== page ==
Every health magazine on the supermarket checkout aisle touts it. Women's health activists have long championed its practice. And most cancer doctors strongly maintain that it belongs as a standard of care.
So why is it that studies keep coming to the conclusion that breast self-exams are highly unlikely to reduce breast cancer deaths and, in fact, might do more harm than good to healthy women?
This disconnect between recommendation and research cropped up again in early August, when a review by the Cochrane Collaborative – an international group that evaluates medical science – agreed with two earlier studies showing no evidence that screening reduces deaths.
In saying that breast self-exams “cannot be recommended,” the organization's statement warns that research “suggests harm in terms of increased numbers of benign lesions identified and an increased number of biopsies performed.”
Two earlier studies involving Russian and Chinese women came to similar conclusions.
Dr. David Thomas, who headed Seattle's Fred Hutchinson Cancer Research Center's 2002 study of 250,000 Chinese women, told MSNBC.com: “Our study shows that (a self-exam) is probably a waste of time. You're not going to get women sufficiently motivated to practice it well enough and frequently enough to make that big of a difference.”
Also now questioning or weighing in against self-exams: the American Cancer Society; the U.S. Preventative Service Task Force, an expert panel that issues the federal government's official advice on preventive medicine; the National Breast Cancer Coalition; and the Journal for the National Cancer Institute.
And yet, there are just as many health-care providers who maintain that not having women do monthly breast self-exams is even more risky.
One vocal advocate is Dr. Balazs Bodai, the director of Kaiser Permanente's breast surgical services in Sacramento, Calif., who gained renown for creating the breast-cancer awareness stamp.
“Talk to any busy breast cancer surgeon, and they'll tell you 30 percent of the diagnoses are made by the patient – not that they have cancer but they found their own lumps,” Bodai says. “Just this morning, I saw a 37-year-old woman with a normal mammogram, but she found a lump and was proactive about it. And it turned out to be cancer.”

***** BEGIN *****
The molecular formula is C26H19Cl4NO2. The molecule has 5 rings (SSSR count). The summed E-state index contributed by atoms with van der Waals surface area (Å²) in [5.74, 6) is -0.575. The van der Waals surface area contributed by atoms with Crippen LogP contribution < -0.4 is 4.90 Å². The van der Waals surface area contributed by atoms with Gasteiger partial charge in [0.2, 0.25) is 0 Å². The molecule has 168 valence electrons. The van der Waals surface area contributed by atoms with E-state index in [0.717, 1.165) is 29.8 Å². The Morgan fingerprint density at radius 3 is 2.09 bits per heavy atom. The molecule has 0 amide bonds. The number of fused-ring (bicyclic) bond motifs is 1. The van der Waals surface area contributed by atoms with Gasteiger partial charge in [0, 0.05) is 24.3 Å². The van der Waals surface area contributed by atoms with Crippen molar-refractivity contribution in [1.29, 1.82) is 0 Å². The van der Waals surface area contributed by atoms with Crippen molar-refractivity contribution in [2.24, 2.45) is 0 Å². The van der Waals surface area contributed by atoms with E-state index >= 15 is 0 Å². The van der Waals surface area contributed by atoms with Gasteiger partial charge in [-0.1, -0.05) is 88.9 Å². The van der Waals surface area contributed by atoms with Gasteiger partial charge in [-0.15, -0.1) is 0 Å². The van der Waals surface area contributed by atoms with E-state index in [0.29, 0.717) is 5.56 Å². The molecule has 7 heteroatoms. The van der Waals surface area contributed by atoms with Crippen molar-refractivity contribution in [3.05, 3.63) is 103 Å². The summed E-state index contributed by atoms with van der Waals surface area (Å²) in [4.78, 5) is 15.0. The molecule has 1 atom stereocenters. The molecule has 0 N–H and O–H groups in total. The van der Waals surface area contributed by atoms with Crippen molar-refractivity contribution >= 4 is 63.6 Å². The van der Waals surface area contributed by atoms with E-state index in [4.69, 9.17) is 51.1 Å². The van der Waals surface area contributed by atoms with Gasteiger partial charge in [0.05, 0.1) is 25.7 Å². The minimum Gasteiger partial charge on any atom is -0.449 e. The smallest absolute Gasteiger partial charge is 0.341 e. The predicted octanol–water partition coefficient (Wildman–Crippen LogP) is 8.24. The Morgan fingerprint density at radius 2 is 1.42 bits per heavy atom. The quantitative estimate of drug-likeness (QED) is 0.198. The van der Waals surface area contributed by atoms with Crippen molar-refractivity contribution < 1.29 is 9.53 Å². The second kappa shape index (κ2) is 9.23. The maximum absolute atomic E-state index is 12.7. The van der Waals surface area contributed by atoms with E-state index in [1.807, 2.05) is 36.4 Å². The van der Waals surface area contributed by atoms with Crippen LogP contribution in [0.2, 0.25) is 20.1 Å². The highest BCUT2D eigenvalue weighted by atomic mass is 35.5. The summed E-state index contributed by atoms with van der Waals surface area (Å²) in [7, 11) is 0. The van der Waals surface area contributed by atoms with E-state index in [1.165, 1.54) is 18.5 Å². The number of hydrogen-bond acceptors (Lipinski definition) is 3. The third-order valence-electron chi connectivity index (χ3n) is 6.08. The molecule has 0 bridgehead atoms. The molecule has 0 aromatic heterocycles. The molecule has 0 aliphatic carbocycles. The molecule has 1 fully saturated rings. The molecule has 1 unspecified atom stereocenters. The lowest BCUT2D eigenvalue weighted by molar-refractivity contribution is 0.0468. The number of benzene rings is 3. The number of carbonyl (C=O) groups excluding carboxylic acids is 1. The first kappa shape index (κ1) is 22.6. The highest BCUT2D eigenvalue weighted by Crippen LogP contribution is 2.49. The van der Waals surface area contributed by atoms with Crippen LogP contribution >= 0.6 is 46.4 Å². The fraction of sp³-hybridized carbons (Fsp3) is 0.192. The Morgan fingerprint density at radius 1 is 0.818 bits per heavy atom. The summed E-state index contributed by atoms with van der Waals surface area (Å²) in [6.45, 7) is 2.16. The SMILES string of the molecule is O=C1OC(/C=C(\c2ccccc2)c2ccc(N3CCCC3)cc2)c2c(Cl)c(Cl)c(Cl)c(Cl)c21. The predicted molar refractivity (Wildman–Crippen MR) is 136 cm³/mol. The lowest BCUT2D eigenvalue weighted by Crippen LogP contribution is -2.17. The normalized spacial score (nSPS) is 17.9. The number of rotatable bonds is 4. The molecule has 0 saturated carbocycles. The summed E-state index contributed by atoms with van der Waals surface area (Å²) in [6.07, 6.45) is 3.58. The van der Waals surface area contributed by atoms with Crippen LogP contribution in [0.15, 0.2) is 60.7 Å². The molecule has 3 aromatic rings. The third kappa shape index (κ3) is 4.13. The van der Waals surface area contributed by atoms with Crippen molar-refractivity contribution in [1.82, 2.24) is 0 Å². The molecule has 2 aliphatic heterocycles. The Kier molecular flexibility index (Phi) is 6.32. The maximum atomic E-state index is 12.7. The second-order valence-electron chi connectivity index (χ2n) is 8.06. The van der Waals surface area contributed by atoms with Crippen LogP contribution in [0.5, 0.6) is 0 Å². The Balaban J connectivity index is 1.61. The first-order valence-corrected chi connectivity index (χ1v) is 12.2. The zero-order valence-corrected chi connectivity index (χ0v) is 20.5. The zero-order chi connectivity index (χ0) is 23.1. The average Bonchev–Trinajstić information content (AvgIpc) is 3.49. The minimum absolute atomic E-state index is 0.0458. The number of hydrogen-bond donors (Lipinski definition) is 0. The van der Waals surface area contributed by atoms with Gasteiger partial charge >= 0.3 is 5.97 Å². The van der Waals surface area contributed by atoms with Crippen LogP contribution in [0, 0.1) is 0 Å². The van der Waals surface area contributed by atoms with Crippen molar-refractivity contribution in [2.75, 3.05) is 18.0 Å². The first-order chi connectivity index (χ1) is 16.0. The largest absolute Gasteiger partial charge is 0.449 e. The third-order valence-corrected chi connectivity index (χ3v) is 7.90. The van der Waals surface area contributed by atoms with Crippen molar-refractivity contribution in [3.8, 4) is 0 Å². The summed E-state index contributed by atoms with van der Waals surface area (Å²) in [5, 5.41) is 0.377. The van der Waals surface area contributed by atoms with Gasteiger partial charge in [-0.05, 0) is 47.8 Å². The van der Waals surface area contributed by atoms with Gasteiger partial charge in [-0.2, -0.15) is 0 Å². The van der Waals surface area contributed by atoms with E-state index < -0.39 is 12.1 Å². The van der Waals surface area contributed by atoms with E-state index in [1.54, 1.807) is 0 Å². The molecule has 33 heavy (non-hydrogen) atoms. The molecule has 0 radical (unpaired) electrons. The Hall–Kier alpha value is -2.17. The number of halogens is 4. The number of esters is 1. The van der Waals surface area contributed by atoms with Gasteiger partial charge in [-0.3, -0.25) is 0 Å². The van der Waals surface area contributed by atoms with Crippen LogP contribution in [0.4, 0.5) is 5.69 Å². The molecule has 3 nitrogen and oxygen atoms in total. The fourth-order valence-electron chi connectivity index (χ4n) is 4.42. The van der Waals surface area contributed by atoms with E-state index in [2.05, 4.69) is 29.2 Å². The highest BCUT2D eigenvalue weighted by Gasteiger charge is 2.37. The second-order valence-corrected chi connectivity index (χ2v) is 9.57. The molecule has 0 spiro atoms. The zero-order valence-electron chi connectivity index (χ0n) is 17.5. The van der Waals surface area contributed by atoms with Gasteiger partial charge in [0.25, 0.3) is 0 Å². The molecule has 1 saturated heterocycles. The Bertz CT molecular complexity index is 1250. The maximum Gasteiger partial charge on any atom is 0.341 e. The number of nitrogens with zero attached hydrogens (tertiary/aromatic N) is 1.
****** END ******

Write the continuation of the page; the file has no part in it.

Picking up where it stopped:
Even more vocal is Dr. Marisa Weiss, a breast oncologist and founder of Breastcancer.org, who says the Cochrane guidelines are ill-advised.
“The world of early detection of breast cancer is imperfect,” Weiss says in a statement. “(But) this report robs women of one of the key tools in what is already a limited arsenal for detection. … It sends the wrong message to women about their role in their own health care.”
Susan Stone, chief of certified nurse midwives for Kaiser Permanente in Sacramento, deals with women daily. She stresses self-exams.
“The midwifery model of care is based on empowering women to be the experts on their own bodies and health,” she says. “I encourage women to check their own breasts once in a while so they can know what's normal for them, and then they would be able to tell if something changes.”
That scenario helped Folsom, Calif., resident Patricia Barrow. In 2003, at age 66, she found a lump in her breast a few months after her yearly mammogram showed nothing untoward. It turned out to be cancerous, and she had a mastectomy. She says that because she caught it early, she avoided radiation and chemotherapy.
“I tell everybody I know to do it,” Barrow says. “Some will tell me, ‘I can't tell the difference between what might be a (benign) fibroid cyst or a cancerous lump.' They just need to be familiar with their breasts.”
Kaiser's Bodai says he's irritated by the self-exam controversy.
“Everybody's hemming and hawing on this thing,” he says. “Listen, we're not looking for a patient to diagnose herself. We're looking to teach them what their normal breast feels like so if they notice a change, they can contact the appropriate caregiver for evaluation.”